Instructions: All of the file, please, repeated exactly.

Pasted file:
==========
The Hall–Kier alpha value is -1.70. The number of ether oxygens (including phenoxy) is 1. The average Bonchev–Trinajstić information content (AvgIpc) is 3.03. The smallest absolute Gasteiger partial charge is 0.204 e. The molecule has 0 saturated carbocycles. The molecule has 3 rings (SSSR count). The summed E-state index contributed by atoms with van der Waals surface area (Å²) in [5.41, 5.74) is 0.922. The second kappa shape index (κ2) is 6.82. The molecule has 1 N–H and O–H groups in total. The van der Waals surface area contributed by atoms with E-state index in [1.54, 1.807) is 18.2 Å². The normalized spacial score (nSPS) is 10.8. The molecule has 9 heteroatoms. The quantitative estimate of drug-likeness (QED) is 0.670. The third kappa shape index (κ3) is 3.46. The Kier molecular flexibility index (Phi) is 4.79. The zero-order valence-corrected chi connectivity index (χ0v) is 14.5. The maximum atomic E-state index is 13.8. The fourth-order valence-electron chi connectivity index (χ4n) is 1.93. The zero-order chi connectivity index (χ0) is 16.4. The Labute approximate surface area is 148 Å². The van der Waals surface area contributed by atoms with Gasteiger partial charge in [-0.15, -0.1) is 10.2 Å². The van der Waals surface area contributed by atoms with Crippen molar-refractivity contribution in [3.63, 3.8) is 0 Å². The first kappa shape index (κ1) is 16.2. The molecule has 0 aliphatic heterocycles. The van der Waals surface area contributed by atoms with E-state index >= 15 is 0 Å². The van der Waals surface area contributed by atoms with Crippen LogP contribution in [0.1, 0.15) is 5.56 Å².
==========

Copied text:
The Hall–Kier alpha value is -1.70. The number of ether oxygens (including phenoxy) is 1. The average Bonchev–Trinajstić information content (AvgIpc) is 3.03. The smallest absolute Gasteiger partial charge is 0.204 e. The molecule has 0 saturated carbocycles. The molecule has 3 rings (SSSR count). The summed E-state index contributed by atoms with van der Waals surface area (Å²) in [5.41, 5.74) is 0.922. The second kappa shape index (κ2) is 6.82. The molecule has 1 N–H and O–H groups in total. The van der Waals surface area contributed by atoms with E-state index in [1.54, 1.807) is 18.2 Å². The normalized spacial score (nSPS) is 10.8. The molecule has 9 heteroatoms. The quantitative estimate of drug-likeness (QED) is 0.670. The third kappa shape index (κ3) is 3.46. The Kier molecular flexibility index (Phi) is 4.79. The zero-order valence-corrected chi connectivity index (χ0v) is 14.5. The maximum atomic E-state index is 13.8. The fourth-order valence-electron chi connectivity index (χ4n) is 1.93. The zero-order chi connectivity index (χ0) is 16.4. The Labute approximate surface area is 148 Å². The van der Waals surface area contributed by atoms with Gasteiger partial charge in [-0.15, -0.1) is 10.2 Å². The van der Waals surface area contributed by atoms with Crippen molar-refractivity contribution in [3.63, 3.8) is 0 Å². The first kappa shape index (κ1) is 16.2. The molecule has 0 aliphatic heterocycles. The van der Waals surface area contributed by atoms with E-state index >= 15 is 0 Å². The van der Waals surface area contributed by atoms with Crippen LogP contribution in [0.1, 0.15) is 5.56 Å².